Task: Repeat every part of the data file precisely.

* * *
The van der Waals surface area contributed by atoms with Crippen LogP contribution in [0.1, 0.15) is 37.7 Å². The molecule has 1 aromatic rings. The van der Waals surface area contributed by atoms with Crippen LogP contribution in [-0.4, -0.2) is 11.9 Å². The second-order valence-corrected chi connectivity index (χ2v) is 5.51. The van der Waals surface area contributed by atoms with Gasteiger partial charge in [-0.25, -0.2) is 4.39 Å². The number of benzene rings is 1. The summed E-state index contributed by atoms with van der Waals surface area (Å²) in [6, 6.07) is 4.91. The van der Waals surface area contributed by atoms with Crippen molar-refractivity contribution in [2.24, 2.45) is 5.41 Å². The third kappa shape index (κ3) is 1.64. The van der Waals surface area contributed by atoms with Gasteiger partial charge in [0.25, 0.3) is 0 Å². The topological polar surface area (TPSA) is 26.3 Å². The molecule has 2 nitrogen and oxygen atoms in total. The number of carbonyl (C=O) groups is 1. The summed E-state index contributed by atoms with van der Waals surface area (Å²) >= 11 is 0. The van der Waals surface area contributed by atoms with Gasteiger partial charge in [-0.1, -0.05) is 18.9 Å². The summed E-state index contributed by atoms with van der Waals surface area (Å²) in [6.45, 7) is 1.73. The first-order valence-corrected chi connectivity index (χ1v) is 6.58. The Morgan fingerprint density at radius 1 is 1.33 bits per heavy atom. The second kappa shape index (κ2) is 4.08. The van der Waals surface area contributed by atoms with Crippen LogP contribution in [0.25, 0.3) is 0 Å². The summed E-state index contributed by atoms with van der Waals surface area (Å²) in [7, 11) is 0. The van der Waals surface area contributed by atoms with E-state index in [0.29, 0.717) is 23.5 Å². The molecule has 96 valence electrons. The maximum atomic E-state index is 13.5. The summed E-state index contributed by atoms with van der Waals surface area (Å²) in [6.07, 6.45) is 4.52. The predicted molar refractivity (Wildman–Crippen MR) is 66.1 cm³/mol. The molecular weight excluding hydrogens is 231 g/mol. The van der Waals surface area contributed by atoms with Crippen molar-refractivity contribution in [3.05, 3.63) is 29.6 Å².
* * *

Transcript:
The van der Waals surface area contributed by atoms with Crippen LogP contribution in [0.1, 0.15) is 37.7 Å². The molecule has 1 aromatic rings. The van der Waals surface area contributed by atoms with Crippen LogP contribution in [-0.4, -0.2) is 11.9 Å². The second-order valence-corrected chi connectivity index (χ2v) is 5.51. The van der Waals surface area contributed by atoms with Gasteiger partial charge in [-0.25, -0.2) is 4.39 Å². The number of benzene rings is 1. The summed E-state index contributed by atoms with van der Waals surface area (Å²) in [6, 6.07) is 4.91. The van der Waals surface area contributed by atoms with Crippen molar-refractivity contribution in [2.24, 2.45) is 5.41 Å². The third kappa shape index (κ3) is 1.64. The van der Waals surface area contributed by atoms with Gasteiger partial charge in [0.25, 0.3) is 0 Å². The topological polar surface area (TPSA) is 26.3 Å². The molecule has 2 nitrogen and oxygen atoms in total. The number of carbonyl (C=O) groups is 1. The summed E-state index contributed by atoms with van der Waals surface area (Å²) >= 11 is 0. The van der Waals surface area contributed by atoms with Gasteiger partial charge in [-0.1, -0.05) is 18.9 Å². The summed E-state index contributed by atoms with van der Waals surface area (Å²) in [6.45, 7) is 1.73. The first-order valence-corrected chi connectivity index (χ1v) is 6.58. The Morgan fingerprint density at radius 1 is 1.33 bits per heavy atom. The second kappa shape index (κ2) is 4.08. The van der Waals surface area contributed by atoms with Crippen LogP contribution in [0.25, 0.3) is 0 Å². The summed E-state index contributed by atoms with van der Waals surface area (Å²) in [7, 11) is 0. The van der Waals surface area contributed by atoms with E-state index in [0.29, 0.717) is 23.5 Å². The molecule has 96 valence electrons. The maximum atomic E-state index is 13.5. The summed E-state index contributed by atoms with van der Waals surface area (Å²) in [6.07, 6.45) is 4.52. The predicted molar refractivity (Wildman–Crippen MR) is 66.1 cm³/mol. The molecular weight excluding hydrogens is 231 g/mol. The van der Waals surface area contributed by atoms with Crippen molar-refractivity contribution in [3.05, 3.63) is 29.6 Å².